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Interest Growing in Donating to ‘Cord-Blood’ Banks

Aimee Sharp
Author | Shield HealthCare
03/24/15  11:55 PM PST
newborn umbilical cord

By Jonel Aleccia for the The News Tribune

SEATTLE – Like other first-time parents, Carl Field and Christy Olsen Field had dozens of details to finalize as they prepared for their son’s birth last August.

But unlike most parents in Seattle and elsewhere, the Ballard couple made sure to stress one crucial item on the birth-plan checklist: Donate the baby’s umbilical cord blood to a public cord-blood bank.

“We had a few different doctors right at the end of our pregnancy,” recalled Christy Olsen Field, 29. “We told each of them that we wanted to do the cord-blood donation. We had to tell them that we wanted to do it.”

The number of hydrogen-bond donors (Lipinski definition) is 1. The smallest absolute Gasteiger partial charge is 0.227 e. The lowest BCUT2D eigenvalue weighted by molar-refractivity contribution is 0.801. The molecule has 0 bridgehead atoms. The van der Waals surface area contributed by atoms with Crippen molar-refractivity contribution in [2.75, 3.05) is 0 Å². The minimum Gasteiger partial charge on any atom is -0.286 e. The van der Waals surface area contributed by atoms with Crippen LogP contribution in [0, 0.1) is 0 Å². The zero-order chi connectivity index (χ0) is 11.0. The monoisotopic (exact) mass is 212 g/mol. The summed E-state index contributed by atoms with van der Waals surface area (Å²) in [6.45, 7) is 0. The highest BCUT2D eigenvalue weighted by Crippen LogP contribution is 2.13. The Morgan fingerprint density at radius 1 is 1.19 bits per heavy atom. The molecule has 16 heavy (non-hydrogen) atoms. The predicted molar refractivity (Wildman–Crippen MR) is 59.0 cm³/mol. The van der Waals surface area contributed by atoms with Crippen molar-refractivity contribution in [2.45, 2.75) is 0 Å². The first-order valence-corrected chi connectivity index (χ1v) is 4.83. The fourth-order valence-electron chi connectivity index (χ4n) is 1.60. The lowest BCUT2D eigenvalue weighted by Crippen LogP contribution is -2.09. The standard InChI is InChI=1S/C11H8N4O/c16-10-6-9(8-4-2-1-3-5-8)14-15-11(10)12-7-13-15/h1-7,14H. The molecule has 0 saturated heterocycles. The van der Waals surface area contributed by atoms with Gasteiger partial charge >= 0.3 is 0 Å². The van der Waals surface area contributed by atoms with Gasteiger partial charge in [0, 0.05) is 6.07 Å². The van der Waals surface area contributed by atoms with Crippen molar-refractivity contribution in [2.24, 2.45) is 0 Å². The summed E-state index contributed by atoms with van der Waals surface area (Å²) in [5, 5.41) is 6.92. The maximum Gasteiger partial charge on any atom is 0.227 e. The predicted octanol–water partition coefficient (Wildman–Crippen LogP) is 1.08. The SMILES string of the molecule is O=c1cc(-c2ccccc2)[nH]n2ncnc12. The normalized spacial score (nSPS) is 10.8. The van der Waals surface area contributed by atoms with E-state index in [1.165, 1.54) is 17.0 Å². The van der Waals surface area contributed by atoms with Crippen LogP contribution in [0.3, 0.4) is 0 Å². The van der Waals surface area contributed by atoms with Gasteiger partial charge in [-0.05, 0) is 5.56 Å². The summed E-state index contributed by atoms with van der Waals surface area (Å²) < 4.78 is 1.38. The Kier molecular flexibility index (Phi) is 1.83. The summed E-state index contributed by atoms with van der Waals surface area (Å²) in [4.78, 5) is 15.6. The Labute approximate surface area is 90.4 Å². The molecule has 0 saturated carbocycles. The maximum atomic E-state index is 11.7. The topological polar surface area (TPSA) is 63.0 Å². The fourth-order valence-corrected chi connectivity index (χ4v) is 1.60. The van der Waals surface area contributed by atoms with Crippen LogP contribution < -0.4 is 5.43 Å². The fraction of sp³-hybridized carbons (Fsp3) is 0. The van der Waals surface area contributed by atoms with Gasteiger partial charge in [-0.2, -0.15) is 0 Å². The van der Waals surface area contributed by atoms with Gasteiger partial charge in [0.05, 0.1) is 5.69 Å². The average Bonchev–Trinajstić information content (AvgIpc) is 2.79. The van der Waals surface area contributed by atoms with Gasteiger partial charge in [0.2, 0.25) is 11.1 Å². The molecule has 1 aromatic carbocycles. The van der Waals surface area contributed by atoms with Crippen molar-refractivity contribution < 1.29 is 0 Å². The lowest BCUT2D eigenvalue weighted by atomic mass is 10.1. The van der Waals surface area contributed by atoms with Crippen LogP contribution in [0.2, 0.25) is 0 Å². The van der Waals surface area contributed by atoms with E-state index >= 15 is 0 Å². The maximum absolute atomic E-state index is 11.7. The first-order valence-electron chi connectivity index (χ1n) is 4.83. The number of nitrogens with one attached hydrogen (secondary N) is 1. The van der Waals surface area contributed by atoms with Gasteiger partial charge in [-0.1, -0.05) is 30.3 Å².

The doctors supported the Fields’ desire to donate cord blood, a rich source of stem cells that can be used for lifesaving transplants for people with cancer and other diseases. But the practice is far from routine.

Only about 20 percent of eligible local parents donate their newborns’ cord blood to public banks. Otherwise, it’s discarded as medical waste.

In addition, only about a quarter of local hospital staffers are trained and certified to be able to collect cord blood, said Dave Larsen, director of communications for Bloodworks Northwest, formerly Puget Sound Blood Center. And, in the past, few area hospitals were part of the program that allowed patients to donate.

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